3 comments:

vajramrita said...

Link to quick response:
https://twitter.com/vajramrita/status/330928011954245632

Alan Gregory Wonderwheel said...

The comment by vajramitra is difficult to interpret. The twitter tweet links to Dwight Goddard epitomized translation of the Lankavatara Sutra and says "we can see author is wrong - 'gap at centre' emptiness NOT most mundane." Unfortunately vajramitra does not offer an alternative to which of the seven kinds of emptiness is correctly characterized as the most mundane. BTW, this is one reason I don't do tweets because there is no room to make a real statement, only room for such usually inchoate phrases.

I presume that the label "the author" means me, and it is a refutation of my statement: "Or to put it another way, the Lankavatara Sutra defines seven kinds of emptiness and the emptiness that is a “gap at the center” of something is the most mundane definition of emptiness that is equated with ignorance, not with the Buddha Dharma."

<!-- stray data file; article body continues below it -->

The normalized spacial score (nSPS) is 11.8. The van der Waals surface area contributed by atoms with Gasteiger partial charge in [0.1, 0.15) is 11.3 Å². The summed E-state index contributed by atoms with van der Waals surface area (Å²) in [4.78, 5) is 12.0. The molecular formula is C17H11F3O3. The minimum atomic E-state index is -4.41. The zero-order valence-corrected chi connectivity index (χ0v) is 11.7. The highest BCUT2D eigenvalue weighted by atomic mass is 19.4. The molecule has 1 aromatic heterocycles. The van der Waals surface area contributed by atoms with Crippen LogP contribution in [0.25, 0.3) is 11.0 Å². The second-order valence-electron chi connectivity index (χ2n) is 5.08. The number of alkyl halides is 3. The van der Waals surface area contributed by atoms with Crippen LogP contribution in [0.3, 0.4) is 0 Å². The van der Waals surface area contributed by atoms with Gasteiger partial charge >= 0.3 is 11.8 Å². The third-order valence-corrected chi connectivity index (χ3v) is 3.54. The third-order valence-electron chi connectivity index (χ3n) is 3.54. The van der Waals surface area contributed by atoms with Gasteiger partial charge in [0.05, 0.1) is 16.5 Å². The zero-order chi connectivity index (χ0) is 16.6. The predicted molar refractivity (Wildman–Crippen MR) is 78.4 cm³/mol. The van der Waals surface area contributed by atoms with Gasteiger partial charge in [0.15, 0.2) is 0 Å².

I stand by my comment that the "gap at the center" is the kind of emptiness that refers to something "missing" where something should be, like the hole at the center of a donut. This is the emptiness that the Goddard translation at the linked page refers to as "By the emptiness of mutuality which is non-existence is meant that when a thing is missing here, one speaks of its being empty here." Then the Buddha says about this kind of emptiness, "This is the lowest form of emptiness and is to be sedulously put away."

So whatever the tweet by vajramitra intended, it is clearly wrong because the missing gap kind of emptiness is definitely "the lowest form of emptiness" using the Goddard translation.